Last week, a new study reported that 28 percent of teachers working in traditional public schools use sick days or personal leave to miss more than ten days of school each year. The analysis, authored by David Griffith of the center-right Fordham Institute, found that the comparable figure at charter schools was 10 percent. Meanwhile, Griffith noted, the typical U.S. worker takes about three and a half sick days a year. The disparity between district schools and charter schools occasioned much comment, given what it says about the effects of collective-bargaining agreements and differences in culture across the two sectors. But at least equally noteworthy was how teachers’-union leaders chose to respond to the analysis.
Anyone who’s spent any time in classrooms knows the sad truth that little gets done when substitute teachers are in the saddle. This means that more than one-fourth of the nation’s district classrooms lost at least two weeks of learning last year, due solely to teachers’ taking the day off. Those who spend their time insisting that teachers deserve more professional respect should be livid about this, shouldn’t they? They should be furious with slackers who aren’t shouldering their load while making it harder to ensure that hard-working, responsible teachers are seen accordingly. After all, if one wants teachers to be seen as professionals, it’s vital that all of the nation’s teachers — not 72 percent of them — act the part.
Instead, they reacted like petulant middle-schoolers, rushing to offer a medley of complaints and excuses of the kind that any good teacher would laugh off if offered up by a seventh-grader busted for skipping school. Robert Walsh, executive director of National Education Association, Rhode Island, complained vaguely that the study “does not control for the age of the workforce, maternity leaves or other variables” before going on to dismiss Fordham as “a right-wing think tank that attacks unionized public schools.” Carl Korn of the New York State United Teachers insisted the report is “an ideological propaganda document” and told the Rochester Democrat and Chronicle that he hasn’t seen any evidence that teacher absenteeism is a significant problem.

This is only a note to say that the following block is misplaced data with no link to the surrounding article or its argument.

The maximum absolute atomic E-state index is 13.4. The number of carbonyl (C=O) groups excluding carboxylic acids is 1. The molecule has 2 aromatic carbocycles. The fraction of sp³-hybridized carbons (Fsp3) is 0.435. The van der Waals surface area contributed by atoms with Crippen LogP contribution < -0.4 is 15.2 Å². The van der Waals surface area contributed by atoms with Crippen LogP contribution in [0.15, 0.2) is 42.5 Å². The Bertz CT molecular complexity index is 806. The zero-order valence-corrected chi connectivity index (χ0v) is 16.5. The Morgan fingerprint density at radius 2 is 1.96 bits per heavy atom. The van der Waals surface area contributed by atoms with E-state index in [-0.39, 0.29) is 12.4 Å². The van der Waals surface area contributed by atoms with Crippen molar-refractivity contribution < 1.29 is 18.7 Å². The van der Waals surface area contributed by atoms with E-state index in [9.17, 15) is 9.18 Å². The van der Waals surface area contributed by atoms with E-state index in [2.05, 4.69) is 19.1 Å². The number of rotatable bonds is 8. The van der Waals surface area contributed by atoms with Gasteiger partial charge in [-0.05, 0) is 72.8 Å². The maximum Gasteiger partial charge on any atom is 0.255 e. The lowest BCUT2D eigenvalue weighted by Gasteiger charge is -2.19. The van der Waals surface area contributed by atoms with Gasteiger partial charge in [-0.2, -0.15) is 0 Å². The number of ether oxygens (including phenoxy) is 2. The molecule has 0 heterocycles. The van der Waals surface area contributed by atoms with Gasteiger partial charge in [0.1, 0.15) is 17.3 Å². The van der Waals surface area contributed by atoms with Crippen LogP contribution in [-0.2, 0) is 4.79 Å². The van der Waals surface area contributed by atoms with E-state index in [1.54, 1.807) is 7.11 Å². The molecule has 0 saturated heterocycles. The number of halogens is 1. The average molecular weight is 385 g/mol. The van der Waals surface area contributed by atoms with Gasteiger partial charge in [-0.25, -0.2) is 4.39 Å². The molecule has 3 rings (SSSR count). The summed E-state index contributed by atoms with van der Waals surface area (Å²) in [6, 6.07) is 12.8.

Doug Pratt of the Michigan Education Association protested, “When you walk into a building in the middle of winter, the flu bug that’s going around and sidelining students and staff can spread like wildfire. . . . Do you want a teacher whose parent or partner is undergoing chemotherapy that morning — and because of the reasonable amount of time they’ve bargained — gets to be with their family member and take care of what they need to? Or should they be in front of students distracted?”
When nearly one-fourth of teachers are missing another two weeks of school on top of their 190-day year, it’s a problem.
National teachers’-union leaders didn’t acquit themselves any better. National Education Association president Lilly Eskelsen-Garcia said, “Fordham is using corrupted assertions to draw misguided conclusions.” Her counterpart, Randi Weingarten, president of the American Federation of Teachers, explained, “The reality is that charter schools need better leave policies, not worse ones, a fact ignored by Fordham.”
I have long argued that advocates need to listen more closely to educators and that reformers need to avoid scapegoating teachers for problems caused by dysfunctional bureaucracies or disengaged parents; that policymakers should more actively solicit the input of teachers; that the power of charter schooling and vouchers is partly their ability empower and provide options to teachers. Yet all of that presumes that teachers, in turn, will take responsibility for their profession. As I observed a few years ago in The Cage-Busting Teacher of efforts to promote teacher professionalism:
Moral authority doesn’t come from saying that one is fighting for students. It comes from a track record of clear, consistent actions to promote great teaching and learning and to defend professional excellence. It comes with demonstrated success and a record of doing things to help teachers get better, to stop districts from wasting time or money, and to ensure that mediocre employees (whether they work in the central office or in classrooms) find another line of work. Moral authority is earned. It’s a product of teachers convincing parents, voters, and policymakers that, “We’ve got this.”
Now, let’s be fair: For those who have never taught, it can be hard to appreciate some of the realities of the teaching day. Teachers can’t go to the bathroom when they want. They’re on their feet for hours at a stretch. If they feel dizzy or down, they can’t just watch YouTube videos for an hour, take a long lunch, or knock off early. Acknowledging all that is in order. That said, the reality is that teachers typically work a 190-day year, compared to the 230 or so worked by most Americans. They already possess a full panoply of school breaks and federal holidays, as well as summer vacation.
When nearly one-fourth of teachers are missing another two weeks of school a year on top of all that, it’s a problem. But it’s an even bigger problem that those who speak for the profession respond to the news as the children they teach might do — with anger at being busted — rather than like responsible adults. It will be hard for teachers to earn the esteem they seek until those who claim to speak for the profession start to grow up.
— Frederick M. Hess is the director of education policy studies at the American Enterprise Institute and the author of The Cage-Busting Teacher.